I can imagine the movable horns being any number of things, and I think you’ve tossed out some intriguing suggestions. The tentacles would fit with the theory that they could be rolled up when not in use. Although there’s no way of knowing, it’s certainly fun to guess.

  2. Wow, I’d never heard of a Yale before! I’d love to see more postings about obscure mythical creatures. Thanks for sharing this, Sarah!

    Jessie, your comment was interesting, too. Pouches for vocalization?? Now, that’d be an interesting sight.

    • Sarah Sawyer says:

      Thanks for the feedback, Bethany–it’s greatly appreciated. There are definitely more mythical creature posts to come in the future. 🙂

  3. Great post, Sarah! I always love learning about these wonderful mythical creatures from you. 🙂 And the Yale is truly a fascinating beast.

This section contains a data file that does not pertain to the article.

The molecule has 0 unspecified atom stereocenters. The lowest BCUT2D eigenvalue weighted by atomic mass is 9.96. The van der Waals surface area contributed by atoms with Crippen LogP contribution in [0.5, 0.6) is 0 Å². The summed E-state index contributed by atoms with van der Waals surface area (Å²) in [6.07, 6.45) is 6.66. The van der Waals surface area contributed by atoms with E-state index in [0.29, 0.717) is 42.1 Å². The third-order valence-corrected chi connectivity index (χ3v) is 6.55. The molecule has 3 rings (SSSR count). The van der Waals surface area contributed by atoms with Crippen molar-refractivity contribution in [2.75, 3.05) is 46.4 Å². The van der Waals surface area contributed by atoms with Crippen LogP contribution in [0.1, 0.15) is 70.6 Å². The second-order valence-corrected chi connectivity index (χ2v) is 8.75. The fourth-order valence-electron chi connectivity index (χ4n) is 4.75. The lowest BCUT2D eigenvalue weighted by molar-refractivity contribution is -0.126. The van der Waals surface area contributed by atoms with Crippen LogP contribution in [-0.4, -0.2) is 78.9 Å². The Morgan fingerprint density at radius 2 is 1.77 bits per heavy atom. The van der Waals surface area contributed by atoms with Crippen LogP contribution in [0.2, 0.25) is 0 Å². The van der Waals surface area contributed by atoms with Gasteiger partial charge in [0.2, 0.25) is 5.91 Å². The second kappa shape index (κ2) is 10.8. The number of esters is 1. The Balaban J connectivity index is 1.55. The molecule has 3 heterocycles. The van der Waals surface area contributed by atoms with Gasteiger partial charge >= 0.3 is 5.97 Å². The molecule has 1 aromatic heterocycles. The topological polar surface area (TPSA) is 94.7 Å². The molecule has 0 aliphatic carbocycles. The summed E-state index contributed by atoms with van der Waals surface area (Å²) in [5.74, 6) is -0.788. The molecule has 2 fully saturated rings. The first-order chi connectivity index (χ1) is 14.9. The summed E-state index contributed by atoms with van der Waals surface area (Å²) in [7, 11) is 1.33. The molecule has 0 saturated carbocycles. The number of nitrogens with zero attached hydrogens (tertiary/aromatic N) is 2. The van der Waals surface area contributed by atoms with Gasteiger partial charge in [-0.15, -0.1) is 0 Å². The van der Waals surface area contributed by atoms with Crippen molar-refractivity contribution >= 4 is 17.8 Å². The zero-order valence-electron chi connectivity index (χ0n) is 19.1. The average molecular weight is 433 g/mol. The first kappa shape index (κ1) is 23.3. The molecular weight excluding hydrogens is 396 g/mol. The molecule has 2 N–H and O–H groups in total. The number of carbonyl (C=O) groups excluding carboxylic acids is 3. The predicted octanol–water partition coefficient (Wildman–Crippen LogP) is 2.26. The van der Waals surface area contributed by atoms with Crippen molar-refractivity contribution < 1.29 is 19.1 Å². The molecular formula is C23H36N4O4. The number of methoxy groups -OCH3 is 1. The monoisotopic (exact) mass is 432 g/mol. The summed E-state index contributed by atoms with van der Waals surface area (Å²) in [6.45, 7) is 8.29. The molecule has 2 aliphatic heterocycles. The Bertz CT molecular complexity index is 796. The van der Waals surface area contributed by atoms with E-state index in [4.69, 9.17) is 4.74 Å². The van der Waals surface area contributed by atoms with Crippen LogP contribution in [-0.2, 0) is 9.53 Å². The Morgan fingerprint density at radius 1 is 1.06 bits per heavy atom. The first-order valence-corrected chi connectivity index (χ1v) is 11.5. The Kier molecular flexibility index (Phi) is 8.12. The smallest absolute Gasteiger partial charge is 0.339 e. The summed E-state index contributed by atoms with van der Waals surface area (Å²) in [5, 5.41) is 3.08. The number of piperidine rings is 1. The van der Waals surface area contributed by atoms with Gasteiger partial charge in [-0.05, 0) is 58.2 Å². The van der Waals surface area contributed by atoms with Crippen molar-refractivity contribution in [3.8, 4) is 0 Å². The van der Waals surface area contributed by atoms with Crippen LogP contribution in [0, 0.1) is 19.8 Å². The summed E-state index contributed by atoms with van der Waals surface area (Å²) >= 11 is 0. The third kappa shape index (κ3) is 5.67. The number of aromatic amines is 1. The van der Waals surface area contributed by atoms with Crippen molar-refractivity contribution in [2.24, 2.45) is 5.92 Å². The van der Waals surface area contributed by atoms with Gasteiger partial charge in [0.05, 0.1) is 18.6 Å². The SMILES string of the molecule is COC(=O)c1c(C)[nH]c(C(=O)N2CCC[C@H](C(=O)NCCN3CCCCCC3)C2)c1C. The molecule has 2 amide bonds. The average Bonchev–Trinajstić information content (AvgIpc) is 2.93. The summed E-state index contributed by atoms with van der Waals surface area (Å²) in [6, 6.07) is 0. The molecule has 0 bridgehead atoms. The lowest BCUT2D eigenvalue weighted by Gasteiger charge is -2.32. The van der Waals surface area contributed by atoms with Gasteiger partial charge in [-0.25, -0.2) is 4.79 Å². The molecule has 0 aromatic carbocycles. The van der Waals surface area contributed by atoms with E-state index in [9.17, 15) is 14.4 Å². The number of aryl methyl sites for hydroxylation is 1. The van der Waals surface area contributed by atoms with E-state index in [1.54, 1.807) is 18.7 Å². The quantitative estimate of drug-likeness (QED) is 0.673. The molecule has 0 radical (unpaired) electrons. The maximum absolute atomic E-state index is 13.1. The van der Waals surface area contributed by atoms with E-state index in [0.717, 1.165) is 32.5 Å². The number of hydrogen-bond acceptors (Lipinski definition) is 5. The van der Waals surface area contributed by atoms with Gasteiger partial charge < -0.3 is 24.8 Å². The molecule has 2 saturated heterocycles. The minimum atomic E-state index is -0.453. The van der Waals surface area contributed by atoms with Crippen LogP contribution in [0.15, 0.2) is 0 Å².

As to your question about why some mythical creatures remain popular and well known while others fade into obscurity, I have no idea. I often wonder that myself. Perhaps the course of history has something to do with it, for instance as one culture or people group would move into an area and take over or at least assert their influence strongly over another one, one people’s mythology would become less prevalent while the other’s flourished. I have no idea if this was actually the case, but it’s a thought anyway.

    • Sarah Sawyer says: